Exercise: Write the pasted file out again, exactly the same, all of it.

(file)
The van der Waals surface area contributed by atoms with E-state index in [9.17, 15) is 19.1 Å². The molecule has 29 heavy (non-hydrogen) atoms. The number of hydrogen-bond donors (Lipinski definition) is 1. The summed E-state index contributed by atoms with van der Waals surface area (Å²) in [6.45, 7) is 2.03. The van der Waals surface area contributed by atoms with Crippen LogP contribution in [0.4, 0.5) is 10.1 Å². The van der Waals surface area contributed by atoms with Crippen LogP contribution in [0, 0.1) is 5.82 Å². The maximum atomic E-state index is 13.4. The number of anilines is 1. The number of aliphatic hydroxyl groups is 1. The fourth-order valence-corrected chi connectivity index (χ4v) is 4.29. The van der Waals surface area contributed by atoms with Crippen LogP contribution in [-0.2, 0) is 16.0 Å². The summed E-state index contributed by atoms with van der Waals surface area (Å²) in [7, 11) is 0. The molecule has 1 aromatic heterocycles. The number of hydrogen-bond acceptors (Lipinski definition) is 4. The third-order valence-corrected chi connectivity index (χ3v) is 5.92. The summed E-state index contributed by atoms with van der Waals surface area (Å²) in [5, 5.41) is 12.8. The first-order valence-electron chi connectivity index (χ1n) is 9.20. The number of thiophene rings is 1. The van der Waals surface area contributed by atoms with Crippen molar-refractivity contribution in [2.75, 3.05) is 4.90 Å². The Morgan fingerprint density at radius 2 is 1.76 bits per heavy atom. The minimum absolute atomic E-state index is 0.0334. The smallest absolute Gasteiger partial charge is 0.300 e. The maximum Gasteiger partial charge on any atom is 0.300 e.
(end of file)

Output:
The van der Waals surface area contributed by atoms with E-state index in [9.17, 15) is 19.1 Å². The molecule has 29 heavy (non-hydrogen) atoms. The number of hydrogen-bond donors (Lipinski definition) is 1. The summed E-state index contributed by atoms with van der Waals surface area (Å²) in [6.45, 7) is 2.03. The van der Waals surface area contributed by atoms with Crippen LogP contribution in [0.4, 0.5) is 10.1 Å². The van der Waals surface area contributed by atoms with Crippen LogP contribution in [0, 0.1) is 5.82 Å². The maximum atomic E-state index is 13.4. The number of anilines is 1. The number of aliphatic hydroxyl groups is 1. The fourth-order valence-corrected chi connectivity index (χ4v) is 4.29. The van der Waals surface area contributed by atoms with Crippen LogP contribution in [-0.2, 0) is 16.0 Å². The summed E-state index contributed by atoms with van der Waals surface area (Å²) in [7, 11) is 0. The molecule has 1 aromatic heterocycles. The number of hydrogen-bond acceptors (Lipinski definition) is 4. The third-order valence-corrected chi connectivity index (χ3v) is 5.92. The summed E-state index contributed by atoms with van der Waals surface area (Å²) in [5, 5.41) is 12.8. The first-order valence-electron chi connectivity index (χ1n) is 9.20. The number of thiophene rings is 1. The van der Waals surface area contributed by atoms with Crippen molar-refractivity contribution in [2.75, 3.05) is 4.90 Å². The Morgan fingerprint density at radius 2 is 1.76 bits per heavy atom. The minimum absolute atomic E-state index is 0.0334. The smallest absolute Gasteiger partial charge is 0.300 e. The maximum Gasteiger partial charge on any atom is 0.300 e.